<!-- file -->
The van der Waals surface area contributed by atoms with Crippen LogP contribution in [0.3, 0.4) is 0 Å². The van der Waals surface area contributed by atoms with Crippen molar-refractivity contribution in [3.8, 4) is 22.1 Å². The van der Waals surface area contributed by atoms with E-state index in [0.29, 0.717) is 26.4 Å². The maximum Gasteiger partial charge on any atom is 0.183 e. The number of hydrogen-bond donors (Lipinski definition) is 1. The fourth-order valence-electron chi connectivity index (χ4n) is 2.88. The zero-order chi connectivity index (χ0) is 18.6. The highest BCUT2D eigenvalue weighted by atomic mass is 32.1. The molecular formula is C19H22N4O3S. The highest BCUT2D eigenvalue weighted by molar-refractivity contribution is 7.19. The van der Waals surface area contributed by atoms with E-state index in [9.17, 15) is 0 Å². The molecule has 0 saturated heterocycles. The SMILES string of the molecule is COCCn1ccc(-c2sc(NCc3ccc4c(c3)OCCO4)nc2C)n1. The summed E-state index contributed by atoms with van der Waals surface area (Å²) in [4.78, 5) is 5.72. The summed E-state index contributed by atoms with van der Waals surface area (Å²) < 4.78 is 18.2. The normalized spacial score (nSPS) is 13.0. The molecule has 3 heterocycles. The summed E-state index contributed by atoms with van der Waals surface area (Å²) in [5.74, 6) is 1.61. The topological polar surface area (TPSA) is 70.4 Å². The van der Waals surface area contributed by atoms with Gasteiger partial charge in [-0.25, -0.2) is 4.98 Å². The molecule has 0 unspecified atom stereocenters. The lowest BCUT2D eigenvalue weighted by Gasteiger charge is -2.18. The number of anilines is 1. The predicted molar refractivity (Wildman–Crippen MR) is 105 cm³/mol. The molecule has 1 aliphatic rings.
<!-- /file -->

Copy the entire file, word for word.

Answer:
The van der Waals surface area contributed by atoms with Crippen LogP contribution in [0.3, 0.4) is 0 Å². The van der Waals surface area contributed by atoms with Crippen molar-refractivity contribution in [3.8, 4) is 22.1 Å². The van der Waals surface area contributed by atoms with E-state index in [0.29, 0.717) is 26.4 Å². The maximum Gasteiger partial charge on any atom is 0.183 e. The number of hydrogen-bond donors (Lipinski definition) is 1. The fourth-order valence-electron chi connectivity index (χ4n) is 2.88. The zero-order chi connectivity index (χ0) is 18.6. The highest BCUT2D eigenvalue weighted by atomic mass is 32.1. The molecular formula is C19H22N4O3S. The highest BCUT2D eigenvalue weighted by molar-refractivity contribution is 7.19. The van der Waals surface area contributed by atoms with E-state index in [9.17, 15) is 0 Å². The molecule has 0 saturated heterocycles. The SMILES string of the molecule is COCCn1ccc(-c2sc(NCc3ccc4c(c3)OCCO4)nc2C)n1. The summed E-state index contributed by atoms with van der Waals surface area (Å²) in [4.78, 5) is 5.72. The summed E-state index contributed by atoms with van der Waals surface area (Å²) < 4.78 is 18.2. The normalized spacial score (nSPS) is 13.0. The molecule has 3 heterocycles. The summed E-state index contributed by atoms with van der Waals surface area (Å²) in [5.74, 6) is 1.61. The topological polar surface area (TPSA) is 70.4 Å². The van der Waals surface area contributed by atoms with Gasteiger partial charge in [-0.25, -0.2) is 4.98 Å². The molecule has 0 unspecified atom stereocenters. The lowest BCUT2D eigenvalue weighted by Gasteiger charge is -2.18. The number of anilines is 1. The predicted molar refractivity (Wildman–Crippen MR) is 105 cm³/mol. The molecule has 1 aliphatic rings.